NHS staff are at risk of creating serious security breaches involving patient data owing to sharing smart cards, writing passwords on sticky notes and leaving highly sensitive notes out, an investigation has found.
The Care Quality Commission (CQC) report into the safety of patient data in the NHS also found examples where "bagged confidential paper waste (was) left unattended outside a building" and patient notes were left in staff belongings, on trains and in cafes.
Coded door locks were found to have passcodes that had never been changed, doors were "wedged open" so other people could pass through, and passcodes were written above door locks.
The report is published alongside a government-ordered review from Dame Fiona Caldicott, which recommends a new "opt out" system for patients to consent to how their data is used.
The CQC study included examples where inspectors saw or were told about risks to data, including:
:: "Paper notes being lost on and off site, for example in staff belongings, left on wards or when patients were transported"
:: "Bagged confidential paper waste left unattended outside a building"
:: "Paper records left visible for unauthorised people to see, for example on trolleys in corridors, on unattended receptionist desks, or on trains and in cafes where staff were working between appointments"
:: Emails and faxes sent to the wrong people
:: "Fax machines left unattended in public areas when highly sensitive notes were being transmitted"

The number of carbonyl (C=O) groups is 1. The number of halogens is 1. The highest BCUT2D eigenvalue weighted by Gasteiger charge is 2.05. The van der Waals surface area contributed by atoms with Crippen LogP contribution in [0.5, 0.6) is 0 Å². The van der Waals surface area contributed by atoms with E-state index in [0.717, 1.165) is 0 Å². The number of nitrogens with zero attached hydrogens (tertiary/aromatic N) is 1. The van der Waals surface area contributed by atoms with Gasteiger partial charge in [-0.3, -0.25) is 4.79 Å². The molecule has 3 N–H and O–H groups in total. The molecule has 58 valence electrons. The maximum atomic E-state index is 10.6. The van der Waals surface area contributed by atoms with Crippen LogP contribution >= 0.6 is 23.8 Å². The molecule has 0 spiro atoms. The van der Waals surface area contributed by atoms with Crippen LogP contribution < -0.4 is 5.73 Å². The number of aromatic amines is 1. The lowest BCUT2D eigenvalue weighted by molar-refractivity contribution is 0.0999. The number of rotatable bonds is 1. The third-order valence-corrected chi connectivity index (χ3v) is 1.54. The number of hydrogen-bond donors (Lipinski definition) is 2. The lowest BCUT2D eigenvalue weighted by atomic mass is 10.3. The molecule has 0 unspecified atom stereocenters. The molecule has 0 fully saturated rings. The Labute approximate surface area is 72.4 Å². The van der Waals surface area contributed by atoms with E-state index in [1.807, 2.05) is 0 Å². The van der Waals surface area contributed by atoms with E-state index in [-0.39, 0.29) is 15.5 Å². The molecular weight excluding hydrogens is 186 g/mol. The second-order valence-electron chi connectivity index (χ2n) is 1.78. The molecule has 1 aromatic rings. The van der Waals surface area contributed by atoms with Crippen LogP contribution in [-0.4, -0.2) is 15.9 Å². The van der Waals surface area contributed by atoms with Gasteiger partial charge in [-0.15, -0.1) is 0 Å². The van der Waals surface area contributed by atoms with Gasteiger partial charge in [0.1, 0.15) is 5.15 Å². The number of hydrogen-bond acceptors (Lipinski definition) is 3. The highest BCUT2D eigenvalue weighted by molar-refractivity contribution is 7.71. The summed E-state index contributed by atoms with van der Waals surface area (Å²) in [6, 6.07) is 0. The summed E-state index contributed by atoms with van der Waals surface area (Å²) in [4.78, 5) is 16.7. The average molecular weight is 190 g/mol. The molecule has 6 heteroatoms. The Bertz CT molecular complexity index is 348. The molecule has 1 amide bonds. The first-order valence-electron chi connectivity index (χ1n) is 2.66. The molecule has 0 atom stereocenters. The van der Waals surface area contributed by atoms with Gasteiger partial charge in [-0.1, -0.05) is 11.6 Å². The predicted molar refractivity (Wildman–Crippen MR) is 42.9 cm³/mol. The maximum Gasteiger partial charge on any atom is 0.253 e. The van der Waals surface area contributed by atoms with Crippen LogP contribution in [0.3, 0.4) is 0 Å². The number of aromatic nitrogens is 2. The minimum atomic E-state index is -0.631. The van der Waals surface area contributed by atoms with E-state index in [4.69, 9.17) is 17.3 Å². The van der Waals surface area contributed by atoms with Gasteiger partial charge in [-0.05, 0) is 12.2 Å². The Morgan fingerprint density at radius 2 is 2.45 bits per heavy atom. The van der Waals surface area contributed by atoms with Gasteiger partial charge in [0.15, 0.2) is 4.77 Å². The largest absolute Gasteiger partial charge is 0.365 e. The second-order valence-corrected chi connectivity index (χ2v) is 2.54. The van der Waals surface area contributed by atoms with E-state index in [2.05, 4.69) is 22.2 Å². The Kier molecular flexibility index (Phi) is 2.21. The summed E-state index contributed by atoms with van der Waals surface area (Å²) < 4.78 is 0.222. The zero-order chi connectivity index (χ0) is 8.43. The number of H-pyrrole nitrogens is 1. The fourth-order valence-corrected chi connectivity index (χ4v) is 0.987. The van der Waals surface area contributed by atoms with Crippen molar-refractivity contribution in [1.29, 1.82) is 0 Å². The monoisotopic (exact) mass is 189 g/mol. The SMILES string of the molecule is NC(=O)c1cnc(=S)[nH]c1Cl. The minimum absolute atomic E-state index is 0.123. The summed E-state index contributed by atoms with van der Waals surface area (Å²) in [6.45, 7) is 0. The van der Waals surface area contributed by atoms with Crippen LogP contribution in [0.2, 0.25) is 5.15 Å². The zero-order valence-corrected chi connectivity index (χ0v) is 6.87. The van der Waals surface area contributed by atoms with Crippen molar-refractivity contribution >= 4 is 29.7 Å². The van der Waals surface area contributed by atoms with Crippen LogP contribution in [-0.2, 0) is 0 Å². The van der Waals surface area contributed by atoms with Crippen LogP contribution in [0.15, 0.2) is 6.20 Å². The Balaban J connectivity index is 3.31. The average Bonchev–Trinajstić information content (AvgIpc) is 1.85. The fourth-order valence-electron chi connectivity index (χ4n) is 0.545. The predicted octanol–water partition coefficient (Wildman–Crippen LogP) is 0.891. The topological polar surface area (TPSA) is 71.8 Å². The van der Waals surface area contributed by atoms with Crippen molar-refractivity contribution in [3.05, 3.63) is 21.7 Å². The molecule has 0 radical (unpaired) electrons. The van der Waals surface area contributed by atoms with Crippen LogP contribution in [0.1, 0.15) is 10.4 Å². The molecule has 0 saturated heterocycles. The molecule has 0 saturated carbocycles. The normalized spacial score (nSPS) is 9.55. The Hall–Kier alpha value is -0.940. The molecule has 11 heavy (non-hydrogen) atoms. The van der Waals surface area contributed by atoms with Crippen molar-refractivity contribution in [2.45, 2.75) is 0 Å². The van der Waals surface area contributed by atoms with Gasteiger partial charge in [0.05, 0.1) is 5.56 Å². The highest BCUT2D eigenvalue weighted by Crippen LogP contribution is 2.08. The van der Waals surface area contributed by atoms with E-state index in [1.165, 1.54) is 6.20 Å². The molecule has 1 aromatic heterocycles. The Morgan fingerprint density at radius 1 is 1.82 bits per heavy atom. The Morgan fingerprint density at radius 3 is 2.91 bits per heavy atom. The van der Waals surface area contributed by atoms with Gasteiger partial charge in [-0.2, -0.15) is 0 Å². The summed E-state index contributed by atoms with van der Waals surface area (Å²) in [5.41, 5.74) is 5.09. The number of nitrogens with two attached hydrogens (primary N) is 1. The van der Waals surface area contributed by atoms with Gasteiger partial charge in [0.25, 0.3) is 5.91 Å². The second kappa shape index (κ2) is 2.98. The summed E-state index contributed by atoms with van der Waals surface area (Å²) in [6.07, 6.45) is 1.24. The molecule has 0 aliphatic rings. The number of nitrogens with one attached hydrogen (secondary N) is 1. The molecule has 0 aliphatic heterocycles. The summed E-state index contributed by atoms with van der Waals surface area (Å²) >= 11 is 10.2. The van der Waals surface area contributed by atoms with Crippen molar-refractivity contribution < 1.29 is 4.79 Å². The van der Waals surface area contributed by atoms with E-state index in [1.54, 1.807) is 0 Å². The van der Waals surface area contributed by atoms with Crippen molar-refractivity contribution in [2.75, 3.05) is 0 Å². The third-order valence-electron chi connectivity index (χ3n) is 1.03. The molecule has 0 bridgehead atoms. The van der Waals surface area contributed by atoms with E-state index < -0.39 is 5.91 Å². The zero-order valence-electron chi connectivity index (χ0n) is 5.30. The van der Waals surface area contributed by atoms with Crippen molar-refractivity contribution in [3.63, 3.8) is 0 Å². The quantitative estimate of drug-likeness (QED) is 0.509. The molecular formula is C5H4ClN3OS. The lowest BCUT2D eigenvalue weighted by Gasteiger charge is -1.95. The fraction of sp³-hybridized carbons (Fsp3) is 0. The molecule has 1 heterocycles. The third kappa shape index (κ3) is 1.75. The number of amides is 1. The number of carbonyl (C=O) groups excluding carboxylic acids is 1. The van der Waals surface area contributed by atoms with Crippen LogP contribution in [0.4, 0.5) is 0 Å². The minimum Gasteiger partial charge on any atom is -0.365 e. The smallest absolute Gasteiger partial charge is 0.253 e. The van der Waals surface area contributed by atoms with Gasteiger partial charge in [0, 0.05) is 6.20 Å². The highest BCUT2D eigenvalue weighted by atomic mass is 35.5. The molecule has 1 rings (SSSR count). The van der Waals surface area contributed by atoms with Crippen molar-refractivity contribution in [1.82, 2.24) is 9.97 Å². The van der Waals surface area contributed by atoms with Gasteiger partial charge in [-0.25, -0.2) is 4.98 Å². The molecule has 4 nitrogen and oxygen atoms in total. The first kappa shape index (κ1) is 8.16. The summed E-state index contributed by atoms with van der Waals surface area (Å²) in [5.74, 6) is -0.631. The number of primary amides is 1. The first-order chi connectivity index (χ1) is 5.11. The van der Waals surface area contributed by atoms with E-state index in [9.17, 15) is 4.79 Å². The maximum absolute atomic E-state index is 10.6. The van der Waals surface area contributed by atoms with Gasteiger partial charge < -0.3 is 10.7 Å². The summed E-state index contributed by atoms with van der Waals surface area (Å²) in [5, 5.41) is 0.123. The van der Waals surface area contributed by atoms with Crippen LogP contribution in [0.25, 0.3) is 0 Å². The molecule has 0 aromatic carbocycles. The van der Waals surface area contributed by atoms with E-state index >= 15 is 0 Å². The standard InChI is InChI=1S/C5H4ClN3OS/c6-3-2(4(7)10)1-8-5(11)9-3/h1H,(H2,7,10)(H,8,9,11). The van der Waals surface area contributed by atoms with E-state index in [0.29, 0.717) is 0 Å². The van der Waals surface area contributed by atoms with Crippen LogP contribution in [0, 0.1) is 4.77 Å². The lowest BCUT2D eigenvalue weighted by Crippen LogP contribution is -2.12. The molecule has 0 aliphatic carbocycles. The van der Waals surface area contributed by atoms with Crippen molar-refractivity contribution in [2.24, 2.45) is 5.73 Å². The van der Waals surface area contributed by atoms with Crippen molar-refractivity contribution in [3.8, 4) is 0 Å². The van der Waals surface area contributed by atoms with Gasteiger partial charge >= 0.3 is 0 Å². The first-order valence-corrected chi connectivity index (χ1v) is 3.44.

The report also found examples where staff were leaving their smart cards - which enable them to access patient records electronically - for unauthorised agency staff to use.
There were also examples where smart cards were not withdrawn when a person left the NHS trust, "passwords were written on sticky notes above computer screens", smart cards were lost and staff were allowed "unfiltered" browsing on the internet, raising the risk of introducing malware into the system.
The report added: "Passwords (were) shared or re-used as passwords on social media sites, a risk potentially compounded if staff discuss their work responsibilities in detail on social media."
CQC inspectors said some of the risks were the result of good intentions - such as sharing smart cards with agency staff - but "many were the result of misjudgment".
Data showed there were 533 data security breaches officially reported in the NHS in the year to the end of May 2015.
The CQC said this was a small figure in the context of 6.5 billion data transactions (excluding paper transactions) across the whole NHS network.
But it said the quality of staff training on data security was "very varied" at all levels of staff and, although data security policies and procedures were in place at many sites, day-to-day practice "did not necessarily reflect them".
David Behan, chief executive of CQC, said "The ability of NHS organisations to access and share patient information is crucial to the delivery of safe, effective care. But without robust processes, there's a risk that information may be compromised, may not be accessible when it's needed, or may not be kept confidential.
"We worked with 60 NHS organisations for this review, and those which demonstrated good practice on data security shared common characteristics - senior leadership who took this issue seriously and demonstrated ownership and responsibility; staff who were provided with the right information, tools, training and support; and systems and protocols designed around the needs of frontline staff, reducing the need for them to develop shortcuts in order to deliver timely patient care.
"But too often, not all these elements were in place."
The CQC has set out six recommendations to enhance NHS data security that are in line with recommendations in the Caldicott review.